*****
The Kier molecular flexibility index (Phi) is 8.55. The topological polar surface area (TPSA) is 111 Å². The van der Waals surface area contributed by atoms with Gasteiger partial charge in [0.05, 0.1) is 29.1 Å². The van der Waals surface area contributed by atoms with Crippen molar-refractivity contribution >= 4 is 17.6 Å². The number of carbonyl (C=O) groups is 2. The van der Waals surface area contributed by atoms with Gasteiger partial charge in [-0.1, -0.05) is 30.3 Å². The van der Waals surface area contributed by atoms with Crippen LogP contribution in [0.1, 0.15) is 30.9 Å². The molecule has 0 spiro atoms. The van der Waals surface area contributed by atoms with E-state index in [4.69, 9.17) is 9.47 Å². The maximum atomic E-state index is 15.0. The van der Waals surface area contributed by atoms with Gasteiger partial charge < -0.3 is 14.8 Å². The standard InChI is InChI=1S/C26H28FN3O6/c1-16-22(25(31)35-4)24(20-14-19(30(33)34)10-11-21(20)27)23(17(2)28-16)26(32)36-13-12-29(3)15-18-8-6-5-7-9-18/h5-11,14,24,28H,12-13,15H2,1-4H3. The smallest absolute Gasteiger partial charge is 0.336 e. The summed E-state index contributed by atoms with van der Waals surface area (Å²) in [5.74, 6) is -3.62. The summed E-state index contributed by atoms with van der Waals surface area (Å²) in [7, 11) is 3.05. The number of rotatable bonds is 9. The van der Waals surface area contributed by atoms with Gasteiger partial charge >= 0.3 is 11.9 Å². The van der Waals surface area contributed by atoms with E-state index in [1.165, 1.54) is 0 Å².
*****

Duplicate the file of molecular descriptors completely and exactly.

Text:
The Kier molecular flexibility index (Phi) is 8.55. The topological polar surface area (TPSA) is 111 Å². The van der Waals surface area contributed by atoms with Gasteiger partial charge in [0.05, 0.1) is 29.1 Å². The van der Waals surface area contributed by atoms with Crippen molar-refractivity contribution >= 4 is 17.6 Å². The number of carbonyl (C=O) groups is 2. The van der Waals surface area contributed by atoms with Gasteiger partial charge in [-0.1, -0.05) is 30.3 Å². The van der Waals surface area contributed by atoms with Crippen LogP contribution in [0.1, 0.15) is 30.9 Å². The molecule has 0 spiro atoms. The van der Waals surface area contributed by atoms with E-state index in [4.69, 9.17) is 9.47 Å². The maximum atomic E-state index is 15.0. The van der Waals surface area contributed by atoms with Gasteiger partial charge < -0.3 is 14.8 Å². The standard InChI is InChI=1S/C26H28FN3O6/c1-16-22(25(31)35-4)24(20-14-19(30(33)34)10-11-21(20)27)23(17(2)28-16)26(32)36-13-12-29(3)15-18-8-6-5-7-9-18/h5-11,14,24,28H,12-13,15H2,1-4H3. The smallest absolute Gasteiger partial charge is 0.336 e. The summed E-state index contributed by atoms with van der Waals surface area (Å²) in [5.74, 6) is -3.62. The summed E-state index contributed by atoms with van der Waals surface area (Å²) in [7, 11) is 3.05. The number of rotatable bonds is 9. The van der Waals surface area contributed by atoms with Gasteiger partial charge >= 0.3 is 11.9 Å². The van der Waals surface area contributed by atoms with E-state index in [1.165, 1.54) is 0 Å².